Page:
Teaching

Courses

TU

CS 5/7143 Security Economics

Introduces economics as a tool for understanding and managing information security. Reviews key information security challenges and technologies in order to reason about the topics economically. Students are introduced to techniques of analytic and empirical modeling. Economic concepts reviewed include rationality, markets, and information. Models and metrics of security investment are presented, along with cost-benefit analysis techniques. Security games are designed to capture the strategic interaction between defenders, as well as between attacker and defenders. Techniques for empirical investigation and measurement of online crime are presented. Implications for public policy are discussed.

Semesters taught: Fall 2015, Spring 2017

CS 7403 Secure Electronic Commerce

Technologies to facilitate secure online communications, such as SSL and digital certificates, are presented. Canonical threats to web security, such as input validation, XSS and CSRF attacks, are demonstrated using hands-on experiments. Engineered defenses against these attacks are then reviewed. Mechanisms for secure payments, such as EMV, tokenization and mobile payments protocols, are discussed along with case studies of attacks on deployed systems. The technical architecture of cryptocurrencies, notably Bitcoin, are presented. Throughout the course, economic considerations, notably the incentives of system designers and attackers, are discussed.

Semesters taught: Spring 2016

CS 3863 Introduction to Cyber Security

Semesters taught: Spring 2017

CS 2123 Data Structures and Algorithms

Semesters taught: Fall 2016

SMU

CSE3353: Fundamentals of Algorithms

Introduction to algorithm analysis, big Oh notation, algorithm classification by efficiency. Basic algorithm strategies and basic approaches to problem solving. Algorithms in hard- and software. Sorting and searching algorithms. Algorithms for arithmetic operations. Introduction to graph theory and graph algorithms.

Semesters taught: Spring 2013, Spring 2014, Fall 2014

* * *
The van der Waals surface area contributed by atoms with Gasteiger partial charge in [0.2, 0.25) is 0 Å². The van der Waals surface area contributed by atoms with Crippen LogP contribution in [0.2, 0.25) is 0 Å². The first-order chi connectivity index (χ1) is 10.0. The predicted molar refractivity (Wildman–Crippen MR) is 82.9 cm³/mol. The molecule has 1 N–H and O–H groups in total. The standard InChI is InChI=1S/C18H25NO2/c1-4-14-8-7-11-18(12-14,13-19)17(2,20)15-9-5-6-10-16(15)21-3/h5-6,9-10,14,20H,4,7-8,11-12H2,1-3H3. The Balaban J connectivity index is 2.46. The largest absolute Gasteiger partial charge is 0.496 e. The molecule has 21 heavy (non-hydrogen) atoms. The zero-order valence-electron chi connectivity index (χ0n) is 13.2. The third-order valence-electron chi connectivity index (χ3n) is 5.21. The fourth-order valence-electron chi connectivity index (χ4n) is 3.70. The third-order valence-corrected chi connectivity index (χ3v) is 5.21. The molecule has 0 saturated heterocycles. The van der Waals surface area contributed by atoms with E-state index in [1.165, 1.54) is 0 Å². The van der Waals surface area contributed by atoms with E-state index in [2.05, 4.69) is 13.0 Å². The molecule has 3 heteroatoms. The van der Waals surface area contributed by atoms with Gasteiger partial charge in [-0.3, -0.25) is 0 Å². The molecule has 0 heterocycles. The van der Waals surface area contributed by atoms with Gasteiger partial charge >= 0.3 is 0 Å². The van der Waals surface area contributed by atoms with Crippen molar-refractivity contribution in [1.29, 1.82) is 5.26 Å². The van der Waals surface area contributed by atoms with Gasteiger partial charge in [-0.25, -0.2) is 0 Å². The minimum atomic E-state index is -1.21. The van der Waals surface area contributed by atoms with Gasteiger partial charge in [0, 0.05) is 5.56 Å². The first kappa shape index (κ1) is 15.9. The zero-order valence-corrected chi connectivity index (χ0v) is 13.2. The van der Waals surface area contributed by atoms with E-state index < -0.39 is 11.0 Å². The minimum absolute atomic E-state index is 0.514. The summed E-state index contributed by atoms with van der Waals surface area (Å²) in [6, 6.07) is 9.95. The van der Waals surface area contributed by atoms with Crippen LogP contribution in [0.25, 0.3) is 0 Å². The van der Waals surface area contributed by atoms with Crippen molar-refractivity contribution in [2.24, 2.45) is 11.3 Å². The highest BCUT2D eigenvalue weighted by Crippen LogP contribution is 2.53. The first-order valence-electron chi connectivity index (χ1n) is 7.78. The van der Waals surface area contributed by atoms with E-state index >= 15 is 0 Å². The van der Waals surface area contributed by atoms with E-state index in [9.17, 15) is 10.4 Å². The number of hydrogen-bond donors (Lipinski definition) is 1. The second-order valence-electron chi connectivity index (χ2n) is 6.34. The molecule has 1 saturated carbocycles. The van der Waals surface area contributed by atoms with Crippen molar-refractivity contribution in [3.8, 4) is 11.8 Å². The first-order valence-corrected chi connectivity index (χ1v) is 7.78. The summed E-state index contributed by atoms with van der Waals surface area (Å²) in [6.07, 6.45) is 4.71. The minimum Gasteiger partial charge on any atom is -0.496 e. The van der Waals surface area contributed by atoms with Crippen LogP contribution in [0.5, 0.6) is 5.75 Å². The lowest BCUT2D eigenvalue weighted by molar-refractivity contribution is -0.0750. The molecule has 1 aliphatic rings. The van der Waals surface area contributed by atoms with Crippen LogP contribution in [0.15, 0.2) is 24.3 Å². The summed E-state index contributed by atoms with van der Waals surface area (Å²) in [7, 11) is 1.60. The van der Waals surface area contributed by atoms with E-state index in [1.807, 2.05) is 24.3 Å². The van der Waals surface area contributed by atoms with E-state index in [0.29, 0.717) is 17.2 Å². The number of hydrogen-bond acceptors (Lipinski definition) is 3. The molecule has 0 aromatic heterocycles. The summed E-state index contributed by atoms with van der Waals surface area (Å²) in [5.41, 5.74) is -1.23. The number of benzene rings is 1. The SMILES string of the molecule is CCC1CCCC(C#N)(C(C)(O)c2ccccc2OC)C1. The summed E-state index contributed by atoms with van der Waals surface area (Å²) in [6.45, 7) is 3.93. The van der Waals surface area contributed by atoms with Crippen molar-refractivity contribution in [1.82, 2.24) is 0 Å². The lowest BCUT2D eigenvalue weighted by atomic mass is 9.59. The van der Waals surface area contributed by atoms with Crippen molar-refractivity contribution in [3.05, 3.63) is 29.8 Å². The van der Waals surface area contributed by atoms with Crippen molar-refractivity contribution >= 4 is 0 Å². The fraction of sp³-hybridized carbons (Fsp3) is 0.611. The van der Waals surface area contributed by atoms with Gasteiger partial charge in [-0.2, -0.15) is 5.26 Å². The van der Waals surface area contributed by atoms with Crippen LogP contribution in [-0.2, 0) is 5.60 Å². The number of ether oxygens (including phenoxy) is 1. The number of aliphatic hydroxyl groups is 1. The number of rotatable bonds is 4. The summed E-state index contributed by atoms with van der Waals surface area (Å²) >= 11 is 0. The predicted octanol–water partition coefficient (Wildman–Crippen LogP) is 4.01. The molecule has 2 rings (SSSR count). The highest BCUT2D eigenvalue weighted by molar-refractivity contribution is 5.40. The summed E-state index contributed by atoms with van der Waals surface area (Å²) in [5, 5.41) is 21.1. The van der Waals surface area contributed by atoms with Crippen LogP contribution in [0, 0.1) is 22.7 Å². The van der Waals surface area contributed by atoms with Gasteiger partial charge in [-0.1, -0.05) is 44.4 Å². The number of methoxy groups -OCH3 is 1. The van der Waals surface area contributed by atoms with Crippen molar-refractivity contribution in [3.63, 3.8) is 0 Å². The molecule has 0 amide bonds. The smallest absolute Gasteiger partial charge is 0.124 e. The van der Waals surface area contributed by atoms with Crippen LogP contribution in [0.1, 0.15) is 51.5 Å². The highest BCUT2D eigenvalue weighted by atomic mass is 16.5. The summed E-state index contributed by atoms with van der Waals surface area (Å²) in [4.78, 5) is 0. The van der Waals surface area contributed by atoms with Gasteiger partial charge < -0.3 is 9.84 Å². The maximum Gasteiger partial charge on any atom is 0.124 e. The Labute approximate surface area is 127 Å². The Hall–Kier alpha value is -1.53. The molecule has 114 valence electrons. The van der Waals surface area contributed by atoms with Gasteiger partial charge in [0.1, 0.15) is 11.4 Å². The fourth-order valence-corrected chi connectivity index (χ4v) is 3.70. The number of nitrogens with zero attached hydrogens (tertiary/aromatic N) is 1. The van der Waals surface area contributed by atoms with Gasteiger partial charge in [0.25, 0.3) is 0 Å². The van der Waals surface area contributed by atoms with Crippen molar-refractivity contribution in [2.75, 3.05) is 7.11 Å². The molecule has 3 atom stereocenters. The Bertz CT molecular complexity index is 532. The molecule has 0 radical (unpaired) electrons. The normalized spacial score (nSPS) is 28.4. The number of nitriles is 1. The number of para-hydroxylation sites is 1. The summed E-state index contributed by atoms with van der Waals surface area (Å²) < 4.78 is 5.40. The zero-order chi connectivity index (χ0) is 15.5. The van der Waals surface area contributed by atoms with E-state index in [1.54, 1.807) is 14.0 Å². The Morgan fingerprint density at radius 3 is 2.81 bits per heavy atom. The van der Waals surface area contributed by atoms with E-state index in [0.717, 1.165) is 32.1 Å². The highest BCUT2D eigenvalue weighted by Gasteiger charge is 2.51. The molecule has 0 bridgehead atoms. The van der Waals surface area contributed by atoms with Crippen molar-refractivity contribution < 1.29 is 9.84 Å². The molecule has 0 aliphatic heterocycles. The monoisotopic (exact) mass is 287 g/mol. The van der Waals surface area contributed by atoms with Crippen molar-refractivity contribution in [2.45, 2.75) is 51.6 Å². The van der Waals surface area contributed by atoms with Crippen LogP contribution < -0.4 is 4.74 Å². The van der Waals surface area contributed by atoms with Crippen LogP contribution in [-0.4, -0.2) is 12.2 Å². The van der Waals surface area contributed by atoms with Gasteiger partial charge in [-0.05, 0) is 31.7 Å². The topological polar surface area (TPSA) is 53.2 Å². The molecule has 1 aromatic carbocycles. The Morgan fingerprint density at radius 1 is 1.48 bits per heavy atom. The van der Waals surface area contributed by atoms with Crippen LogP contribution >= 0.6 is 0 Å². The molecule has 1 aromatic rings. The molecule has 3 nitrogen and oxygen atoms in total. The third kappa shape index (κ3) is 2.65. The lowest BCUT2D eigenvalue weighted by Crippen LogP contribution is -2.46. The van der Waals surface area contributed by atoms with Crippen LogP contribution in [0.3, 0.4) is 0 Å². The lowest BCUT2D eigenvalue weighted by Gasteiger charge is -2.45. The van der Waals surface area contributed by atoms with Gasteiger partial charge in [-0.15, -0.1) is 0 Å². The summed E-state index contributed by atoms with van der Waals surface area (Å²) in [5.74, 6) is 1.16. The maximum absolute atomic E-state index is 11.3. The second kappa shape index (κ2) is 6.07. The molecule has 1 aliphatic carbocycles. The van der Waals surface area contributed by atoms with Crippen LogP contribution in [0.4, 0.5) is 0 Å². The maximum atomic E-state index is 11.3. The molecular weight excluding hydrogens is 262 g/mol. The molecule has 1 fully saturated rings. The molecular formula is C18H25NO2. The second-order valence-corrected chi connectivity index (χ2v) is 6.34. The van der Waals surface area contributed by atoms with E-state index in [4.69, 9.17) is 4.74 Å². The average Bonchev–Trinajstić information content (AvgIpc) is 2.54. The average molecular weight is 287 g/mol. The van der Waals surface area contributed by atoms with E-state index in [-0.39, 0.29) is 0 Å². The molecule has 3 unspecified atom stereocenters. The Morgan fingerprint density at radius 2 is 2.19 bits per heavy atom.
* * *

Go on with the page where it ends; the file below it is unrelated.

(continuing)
CSE8098: Computer Science Seminar

Semesters taught: Fall 2012, Spring 2013, Fall 2013, Spring 2013, Fall 2014, Spring 2015

CSE5/7338: Security Economics

Introduces economics as a tool for understanding and managing information security. Reviews key information security challenges and technologies in order to reason about the topics economically. Students are introduced to techniques of analytic and empirical modeling. Economic concepts reviewed include rationality, markets, and information. Models and metrics of security investment are presented, along with cost-benefit analysis techniques. Security games are designed to capture the strategic interaction between defenders, as well as between attacker and defenders. Techniques for empirical investigation and measurement of online crime are presented. Implications for public policy are discussed.

Semesters taught: Fall 2012, Fall 2013, Fall 2014

MOOCs

Economics of Cybersecurity

On January 20, 2015, we launched an online course on the Economics of Cybersecurity, as part of edX Professional Education. The course provides a thorough introduction to the field, delivered by leading researchers from Delft University of Technology, University of Cambridge, University of Münster and Southern Methodist University.

The course provides the economic concepts, measurement approaches and data analytics to make better security decisions, as well as understand the forces that shape the security decisions of other actors in the ecosystem of information goods and services. It covers four main areas:

  1. Introduction to key concepts in the economics of cybersecurity. Here, we provide an overview of the properties of information goods and how this shapes the security in these markets.